If Kronos Quartet had a motto it might be something like: Taking string players to places they’ve never been before … Jacob Garchik’s surging arrangement of Zaghlala (Blurred vision caused by strong light hitting the eyes) … not only transports intrepid string quartets to the ecstatic milieu of a Cairo nightclub, but the chart also literally turns one ensemble member into a drummer, adding percussive drive to the tune’s lapidary churn. As part of Fifty for the Future, Kronos’ ongoing project to make new music works readily available to aspiring string ensembles, Garchik’s score is accessible free on the Kronos website, “where you can see how the piece can be played in such a way that each one of us can be the drummer,” says David Harrington. “Wouldn’t it be cool if every string quartet player in the world could be this Arabic drummer?…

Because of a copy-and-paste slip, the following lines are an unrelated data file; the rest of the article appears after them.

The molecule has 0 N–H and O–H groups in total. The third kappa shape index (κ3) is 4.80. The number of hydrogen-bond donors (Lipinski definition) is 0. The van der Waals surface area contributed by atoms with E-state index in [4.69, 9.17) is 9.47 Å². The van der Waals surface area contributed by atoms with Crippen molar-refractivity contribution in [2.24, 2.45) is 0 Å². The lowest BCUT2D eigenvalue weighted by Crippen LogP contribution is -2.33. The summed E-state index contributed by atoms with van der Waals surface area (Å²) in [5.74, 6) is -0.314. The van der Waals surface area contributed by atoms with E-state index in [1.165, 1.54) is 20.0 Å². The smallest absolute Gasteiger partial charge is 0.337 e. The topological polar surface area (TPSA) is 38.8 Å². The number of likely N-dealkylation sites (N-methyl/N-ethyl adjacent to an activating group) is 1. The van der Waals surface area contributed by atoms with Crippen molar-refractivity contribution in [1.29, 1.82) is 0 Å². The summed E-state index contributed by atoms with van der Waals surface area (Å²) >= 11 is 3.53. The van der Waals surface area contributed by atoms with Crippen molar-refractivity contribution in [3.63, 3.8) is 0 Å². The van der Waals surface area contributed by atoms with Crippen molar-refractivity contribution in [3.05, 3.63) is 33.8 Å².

Part of Egypt’s thriving underground music scene, Chipsy’s EEK trio has carved out a singular sonic niche distinct from the electro-chaabi artists who are almost required at wedding celebrations. Raw and lo-fi, his music is both virtuosic and unabashedly hand-crafted: “There’s a certain way that he plays where he takes his fist and slams it into the keyboard that feels so visceral and exciting,” Harrington says. “There’s also this sense of fun and abandonment. I can imagine thousands of people dancing.”


All of the composers’ music that is part of Fifty for the Future showcases fearless energy, determination, passion, and a will to be.  Witness this music for change for yourself, as the Kronos Quartet heads to Europe and returns to the United States to perform music from banned countries.

Hallelujah!

Meet the Killard House School. Located in Donaghadee, North Ireland, the Killiard House School’s motto is: “Together We Can.” The school is dedicated to providing for special needs students with moderate learning difficulties, speech language difficulties, and those on the autistic spectrum. The teachers, staff, administrators, and community work together as a team—or “family,” as the school states—to meet the diverse needs of their students.

Music Education